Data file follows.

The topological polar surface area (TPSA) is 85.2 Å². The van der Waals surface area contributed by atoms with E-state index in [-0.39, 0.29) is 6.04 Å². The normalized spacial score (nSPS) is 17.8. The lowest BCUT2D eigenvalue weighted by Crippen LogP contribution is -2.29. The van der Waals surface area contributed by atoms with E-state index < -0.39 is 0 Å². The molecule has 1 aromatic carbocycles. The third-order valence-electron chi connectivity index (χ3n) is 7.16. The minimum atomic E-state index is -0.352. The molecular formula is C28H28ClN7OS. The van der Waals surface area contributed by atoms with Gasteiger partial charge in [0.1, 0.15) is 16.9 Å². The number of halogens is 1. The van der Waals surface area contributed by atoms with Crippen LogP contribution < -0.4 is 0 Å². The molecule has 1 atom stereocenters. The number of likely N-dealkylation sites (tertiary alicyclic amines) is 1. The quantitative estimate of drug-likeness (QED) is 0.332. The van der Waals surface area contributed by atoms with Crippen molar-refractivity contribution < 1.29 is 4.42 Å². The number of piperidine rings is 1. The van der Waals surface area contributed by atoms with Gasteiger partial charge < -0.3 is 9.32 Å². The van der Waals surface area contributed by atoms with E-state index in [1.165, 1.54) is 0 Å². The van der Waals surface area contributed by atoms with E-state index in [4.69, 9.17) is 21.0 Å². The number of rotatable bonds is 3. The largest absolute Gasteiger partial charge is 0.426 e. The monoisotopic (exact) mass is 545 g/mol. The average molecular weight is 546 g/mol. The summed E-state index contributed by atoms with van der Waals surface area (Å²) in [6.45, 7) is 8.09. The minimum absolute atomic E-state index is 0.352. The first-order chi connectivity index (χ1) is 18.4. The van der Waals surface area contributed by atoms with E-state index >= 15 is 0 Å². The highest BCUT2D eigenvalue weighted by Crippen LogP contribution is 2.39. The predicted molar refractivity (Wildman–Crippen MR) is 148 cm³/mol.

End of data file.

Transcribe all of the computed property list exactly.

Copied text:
The topological polar surface area (TPSA) is 85.2 Å². The van der Waals surface area contributed by atoms with E-state index in [-0.39, 0.29) is 6.04 Å². The normalized spacial score (nSPS) is 17.8. The lowest BCUT2D eigenvalue weighted by Crippen LogP contribution is -2.29. The van der Waals surface area contributed by atoms with E-state index < -0.39 is 0 Å². The molecule has 1 aromatic carbocycles. The third-order valence-electron chi connectivity index (χ3n) is 7.16. The minimum atomic E-state index is -0.352. The molecular formula is C28H28ClN7OS. The van der Waals surface area contributed by atoms with Gasteiger partial charge in [0.1, 0.15) is 16.9 Å². The number of halogens is 1. The van der Waals surface area contributed by atoms with Crippen LogP contribution < -0.4 is 0 Å². The molecule has 1 atom stereocenters. The number of likely N-dealkylation sites (tertiary alicyclic amines) is 1. The quantitative estimate of drug-likeness (QED) is 0.332. The van der Waals surface area contributed by atoms with Crippen molar-refractivity contribution < 1.29 is 4.42 Å². The number of piperidine rings is 1. The van der Waals surface area contributed by atoms with Gasteiger partial charge < -0.3 is 9.32 Å². The van der Waals surface area contributed by atoms with E-state index in [1.165, 1.54) is 0 Å². The van der Waals surface area contributed by atoms with E-state index in [4.69, 9.17) is 21.0 Å². The number of rotatable bonds is 3. The largest absolute Gasteiger partial charge is 0.426 e. The monoisotopic (exact) mass is 545 g/mol. The average molecular weight is 546 g/mol. The summed E-state index contributed by atoms with van der Waals surface area (Å²) in [6.45, 7) is 8.09. The minimum absolute atomic E-state index is 0.352. The first-order chi connectivity index (χ1) is 18.4. The van der Waals surface area contributed by atoms with E-state index >= 15 is 0 Å². The highest BCUT2D eigenvalue weighted by Crippen LogP contribution is 2.39. The predicted molar refractivity (Wildman–Crippen MR) is 148 cm³/mol.